The American Society of Biological Chemists (ASBC) was founded on December 26th, 1906 at a meeting organized in New York City by John Jacob Abel of the Johns Hopkins University. The meeting was attended by 28 other biochemists, many of whom had participated in the launch of the Journal of Biological Chemistry in the previous year, and who were subsequently joined by an additional 52 “charter” members. The roots of the Society were in the American Physiological Society, which had been formed some 20 years earlier, and, prior to the founding of the ASBC, had provided the principal forum for the dissemination of American research on the chemical aspects of biology. Indeed, it was the sense, as most strongly espoused by Abel, that this outlet was no longer adequate to serve the rapidly growing experimentation in this area, which led directly to the creation of the ASBC. From this modest group of 81 scientists from North America, the Society (now called the American Society for Biochemistry and Molecular Biology) has grown into one of the most important learned scientific societies with over 12,000 members from around the world.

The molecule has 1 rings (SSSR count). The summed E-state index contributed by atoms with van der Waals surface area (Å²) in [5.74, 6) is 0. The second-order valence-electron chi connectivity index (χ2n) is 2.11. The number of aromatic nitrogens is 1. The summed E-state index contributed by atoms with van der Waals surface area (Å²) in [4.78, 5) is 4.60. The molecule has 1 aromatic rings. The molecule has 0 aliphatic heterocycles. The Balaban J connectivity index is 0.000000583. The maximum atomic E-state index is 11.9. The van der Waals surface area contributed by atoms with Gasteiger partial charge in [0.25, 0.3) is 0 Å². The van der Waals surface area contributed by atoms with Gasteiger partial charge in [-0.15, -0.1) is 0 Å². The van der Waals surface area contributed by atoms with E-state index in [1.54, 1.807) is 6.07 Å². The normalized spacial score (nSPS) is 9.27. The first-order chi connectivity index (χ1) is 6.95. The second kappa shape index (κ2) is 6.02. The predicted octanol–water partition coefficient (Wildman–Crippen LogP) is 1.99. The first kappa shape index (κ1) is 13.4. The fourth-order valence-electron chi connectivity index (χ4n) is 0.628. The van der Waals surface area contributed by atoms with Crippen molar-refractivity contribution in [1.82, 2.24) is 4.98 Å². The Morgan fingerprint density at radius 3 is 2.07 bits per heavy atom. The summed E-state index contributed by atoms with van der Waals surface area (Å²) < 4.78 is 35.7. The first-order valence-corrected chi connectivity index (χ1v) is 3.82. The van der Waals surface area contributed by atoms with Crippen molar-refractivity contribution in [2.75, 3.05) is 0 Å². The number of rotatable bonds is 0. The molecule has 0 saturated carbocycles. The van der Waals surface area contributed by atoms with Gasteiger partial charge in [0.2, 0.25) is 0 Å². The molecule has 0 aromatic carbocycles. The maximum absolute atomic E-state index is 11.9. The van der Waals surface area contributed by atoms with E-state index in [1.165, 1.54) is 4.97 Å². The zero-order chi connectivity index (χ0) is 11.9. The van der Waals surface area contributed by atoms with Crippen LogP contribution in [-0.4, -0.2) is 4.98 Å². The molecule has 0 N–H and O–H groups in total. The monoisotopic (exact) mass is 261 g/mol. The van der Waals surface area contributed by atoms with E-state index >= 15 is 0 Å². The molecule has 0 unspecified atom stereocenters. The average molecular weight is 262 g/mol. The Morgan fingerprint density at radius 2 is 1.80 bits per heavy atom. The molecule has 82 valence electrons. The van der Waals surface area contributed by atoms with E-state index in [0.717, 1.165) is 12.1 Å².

History Book Signing:
Since its founding, the Society has numbered in its ranks (and still does) an impressive cadre of scientists, who have often given freely of their time to promote and foster various Society activities that have in turn helped to catalyze the extraordinary advances in molecular bioscience in the 20th century. The histories of the Society, its journals, and its members are rich with facts and stories that describe these advances, particularly in the past century. This portion of the Society web site will be devoted to displaying such information. Members and non-members alike are encouraged to contact Angela Hopp, (firstname.lastname@example.org) or Ralph A. Bradshaw, Society Historian (email@example.com) if they have material of interest to this topic they would like to share.